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Encyclopedia > Etruscan numerals
Numeral systems
Hindu-Arabic system
• History
• Symbol sets:
Armenian
Attic (Greek)
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D'ni (fictitious)
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Etruscan Decimal Symbol *
θu 1 I
maχ 5 Λ
šar 10 X
muvalχ 50
? 100 C

(* approximate shape of the symbols, because these are not included in the standard set available on the computer. In addition, a second shape used for 100 is an X with a vertical line going through its center - the symbol for 50 is the bottom half of it) Look up one in Wiktionary, the free dictionary. ... 5 (five) is a number, numeral, and glyph. ... 10 (ten) is the natural number following 9 and preceding 11. ... 50 (fifty) is the number following 49 and preceding 51. ... 100 (one hundred) (the Roman numeral is C for centum) is the natural number following 99 and preceding 101. ...

There is very little surviving evidence of these numerals. Examples are known of the symbols for larger numbers, but it is unknown which symbol represents which number.

Thanks to the numbers written out on the Tartaria dice, there is agreement about the fact that these are the numbers up to 6 (besides 1 and 5). The assignment depends on the answer to the question whether the numbers on opposite faces on Etruscan dice add up to seven, like nowadays. It is a fact that some dice found don't show this proposed pattern. Rolling dice A die (Old French de, from Latin datum something given or played [1]) is a small polyhedral object (usually a cube) suitable as a gambling device (especially for craps or sic bo). ...

An interesting aspect of the Etruscan numeral system is that some numbers, like in the Roman system, are represented as partial subtractions. So "17" is not written *semφ-šar as English speakers might reason. We instead find <ci-em zaθrum> -- literally, "three away from twenty". The numbers 17, 18 and 19 are all written in this way. A numeral is a symbol or group of symbols that represents a number. ...

Despite the continuing debate specifically about which of <huθ> and <ša> are "four" and "six", the general agreement among Etruscanologists nowadays is now the following:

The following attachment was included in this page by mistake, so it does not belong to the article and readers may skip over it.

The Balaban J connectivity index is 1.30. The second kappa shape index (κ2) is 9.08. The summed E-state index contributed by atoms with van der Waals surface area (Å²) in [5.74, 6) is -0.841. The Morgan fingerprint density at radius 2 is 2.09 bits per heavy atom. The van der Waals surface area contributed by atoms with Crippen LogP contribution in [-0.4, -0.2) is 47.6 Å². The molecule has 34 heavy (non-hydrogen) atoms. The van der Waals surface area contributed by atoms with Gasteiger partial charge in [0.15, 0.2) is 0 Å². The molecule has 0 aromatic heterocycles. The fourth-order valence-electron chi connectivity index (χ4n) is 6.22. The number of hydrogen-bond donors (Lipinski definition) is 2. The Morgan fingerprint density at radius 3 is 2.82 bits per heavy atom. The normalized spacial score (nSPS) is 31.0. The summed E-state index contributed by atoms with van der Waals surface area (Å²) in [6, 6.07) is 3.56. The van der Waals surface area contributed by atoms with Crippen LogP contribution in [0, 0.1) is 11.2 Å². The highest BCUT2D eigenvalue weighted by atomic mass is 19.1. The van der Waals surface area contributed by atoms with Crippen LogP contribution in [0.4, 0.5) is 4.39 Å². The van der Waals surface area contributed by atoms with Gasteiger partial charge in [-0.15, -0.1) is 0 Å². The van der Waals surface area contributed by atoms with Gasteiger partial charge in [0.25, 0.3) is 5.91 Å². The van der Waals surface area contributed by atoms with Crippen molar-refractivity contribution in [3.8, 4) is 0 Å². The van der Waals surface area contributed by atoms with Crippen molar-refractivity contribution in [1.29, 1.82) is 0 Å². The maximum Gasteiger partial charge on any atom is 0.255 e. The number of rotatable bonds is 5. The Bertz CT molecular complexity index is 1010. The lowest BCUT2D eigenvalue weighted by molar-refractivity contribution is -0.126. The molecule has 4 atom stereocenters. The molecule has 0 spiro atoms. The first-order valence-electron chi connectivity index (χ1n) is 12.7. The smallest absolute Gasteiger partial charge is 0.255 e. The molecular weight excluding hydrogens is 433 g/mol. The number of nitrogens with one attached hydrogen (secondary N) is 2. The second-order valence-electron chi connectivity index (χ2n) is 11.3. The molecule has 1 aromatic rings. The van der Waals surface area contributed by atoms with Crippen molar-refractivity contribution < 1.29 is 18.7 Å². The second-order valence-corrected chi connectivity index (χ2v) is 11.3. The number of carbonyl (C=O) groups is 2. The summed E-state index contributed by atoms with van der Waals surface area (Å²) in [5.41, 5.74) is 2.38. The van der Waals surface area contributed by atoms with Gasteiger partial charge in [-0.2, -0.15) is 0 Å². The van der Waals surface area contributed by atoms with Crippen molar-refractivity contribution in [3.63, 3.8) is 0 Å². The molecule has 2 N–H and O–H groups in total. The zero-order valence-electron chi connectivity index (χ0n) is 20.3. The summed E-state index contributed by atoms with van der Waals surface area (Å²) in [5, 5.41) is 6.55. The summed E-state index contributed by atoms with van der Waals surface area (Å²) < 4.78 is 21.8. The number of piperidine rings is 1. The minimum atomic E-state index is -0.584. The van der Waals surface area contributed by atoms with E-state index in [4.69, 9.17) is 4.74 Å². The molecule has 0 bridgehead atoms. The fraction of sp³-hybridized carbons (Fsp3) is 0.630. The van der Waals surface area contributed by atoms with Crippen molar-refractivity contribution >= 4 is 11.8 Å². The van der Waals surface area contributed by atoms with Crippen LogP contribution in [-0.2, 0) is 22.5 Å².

θu one zal two ci three huθ four maχ five ša six semφ seven cezp eight nurφ nine šar ten *θušar eleven *zalšar twelve *cišar thirteen huθzar fourteen *maχšar fifteen *šašar sixteen ciem zaθrum seventeen eslem zaθrum eighteen θunem zaθrum nineteen zaθrum 20 cealχ 30 *huθalχ 40 muvalχ 50 šealχ 60 semφalχ 70 cezpalχ 80 *nurφalχ 90

Results from FactBites:

 Roman numerals Totally Explained (4000 words) Roman numerals remained in common use until about the 14th century, when they were replaced by Arabic numerals (thought to have been introduced to Europe from al-Andalus, by way of Arab traders and arithmetic treatises, around the 11th century). In chemistry, Roman numerals were used to denote the group in the periodic table of the elements. In music theory, while scale degrees are typically represented with Arabic numerals, often modified with a caret or circumflex, the triads that have these degrees as their roots are often identified by Roman numerals (as in chord symbols).
 NationMaster - Encyclopedia: Base 24 (1074 words) The Brahmi numerals are an indigenous Indian numeral system attested from the 3rd century BCE (somewhat later in the case of most of the tens). Khmer numerals are the numerals used in the Khmer language of Cambodia. The binary or base-two numeral system is a system for representing numbers in which a radix of two is used; that is, each digit in a binary numeral may have either of two different values.
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